In chemical pulp mills, about half of the original raw wood material remains in the spent pulping liquor. Most modern pulp mills burn the spent pulping liquor in order to recover the cooking chemicals and make use of the heat value of the extracted organic material. However, a modern kraft pulp mill has an energy surplus in the form of bark and the lignin present in the black liquor. In integrated pulp and paper mills most of the energy surplus can be utilized, but in mills where the recovery boiler places limits on the capacity, the extraction of lignin from the black liquor makes it possible to increase the capacity.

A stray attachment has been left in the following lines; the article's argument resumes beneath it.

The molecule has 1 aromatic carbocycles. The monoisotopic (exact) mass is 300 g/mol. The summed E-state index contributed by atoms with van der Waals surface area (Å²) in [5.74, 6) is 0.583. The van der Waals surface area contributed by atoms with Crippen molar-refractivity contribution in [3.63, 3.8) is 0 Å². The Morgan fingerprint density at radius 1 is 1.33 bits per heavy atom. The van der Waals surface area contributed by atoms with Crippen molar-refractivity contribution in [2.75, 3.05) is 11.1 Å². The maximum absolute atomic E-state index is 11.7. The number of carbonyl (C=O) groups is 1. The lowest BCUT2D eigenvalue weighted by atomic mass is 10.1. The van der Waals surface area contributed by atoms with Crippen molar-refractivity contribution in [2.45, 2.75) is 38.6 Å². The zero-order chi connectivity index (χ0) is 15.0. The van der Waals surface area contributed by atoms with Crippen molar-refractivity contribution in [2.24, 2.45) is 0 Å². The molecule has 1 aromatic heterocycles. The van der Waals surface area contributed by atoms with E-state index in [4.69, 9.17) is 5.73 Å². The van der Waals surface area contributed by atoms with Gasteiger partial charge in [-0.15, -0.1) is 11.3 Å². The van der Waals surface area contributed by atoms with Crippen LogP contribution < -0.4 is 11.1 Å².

It has also been suggested that improvements in pulp quality and bleachability can be obtained by decreasing the lignin concentration in the digester. This can be achieved by extraction of lignin from the cooking liquor. However, a lignin kidney in this position must not only be able to extract lignin at the actual dry substance content (commonly 15-18%), but must also accomplish this without altering the pH (pH 13-14) or the temperature (130-180°C) of the cooking liquor. The only kidneys that meet these requirements are ceramic ultrafiltration membranes.
Contact person: Ass. Professor Ola Wallberg, firstname.lastname@example.org